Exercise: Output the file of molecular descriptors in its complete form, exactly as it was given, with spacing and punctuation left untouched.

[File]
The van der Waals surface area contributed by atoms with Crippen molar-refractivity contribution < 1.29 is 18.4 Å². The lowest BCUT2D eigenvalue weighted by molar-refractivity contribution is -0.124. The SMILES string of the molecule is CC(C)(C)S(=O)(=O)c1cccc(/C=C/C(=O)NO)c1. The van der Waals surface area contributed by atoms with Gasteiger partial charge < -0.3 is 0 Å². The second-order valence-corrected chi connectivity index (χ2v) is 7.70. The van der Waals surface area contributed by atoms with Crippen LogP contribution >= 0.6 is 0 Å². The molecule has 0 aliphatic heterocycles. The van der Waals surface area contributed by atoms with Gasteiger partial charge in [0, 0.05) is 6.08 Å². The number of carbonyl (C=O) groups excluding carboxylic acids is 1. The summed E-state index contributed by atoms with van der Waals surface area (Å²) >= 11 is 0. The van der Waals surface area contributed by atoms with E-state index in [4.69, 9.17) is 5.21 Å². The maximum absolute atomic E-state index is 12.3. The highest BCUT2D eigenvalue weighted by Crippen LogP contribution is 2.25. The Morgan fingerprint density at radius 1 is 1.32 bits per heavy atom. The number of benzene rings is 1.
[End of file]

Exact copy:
The van der Waals surface area contributed by atoms with Crippen molar-refractivity contribution < 1.29 is 18.4 Å². The lowest BCUT2D eigenvalue weighted by molar-refractivity contribution is -0.124. The SMILES string of the molecule is CC(C)(C)S(=O)(=O)c1cccc(/C=C/C(=O)NO)c1. The van der Waals surface area contributed by atoms with Gasteiger partial charge < -0.3 is 0 Å². The second-order valence-corrected chi connectivity index (χ2v) is 7.70. The van der Waals surface area contributed by atoms with Crippen LogP contribution >= 0.6 is 0 Å². The molecule has 0 aliphatic heterocycles. The van der Waals surface area contributed by atoms with Gasteiger partial charge in [0, 0.05) is 6.08 Å². The number of carbonyl (C=O) groups excluding carboxylic acids is 1. The summed E-state index contributed by atoms with van der Waals surface area (Å²) >= 11 is 0. The van der Waals surface area contributed by atoms with E-state index in [4.69, 9.17) is 5.21 Å². The maximum absolute atomic E-state index is 12.3. The highest BCUT2D eigenvalue weighted by Crippen LogP contribution is 2.25. The Morgan fingerprint density at radius 1 is 1.32 bits per heavy atom. The number of benzene rings is 1.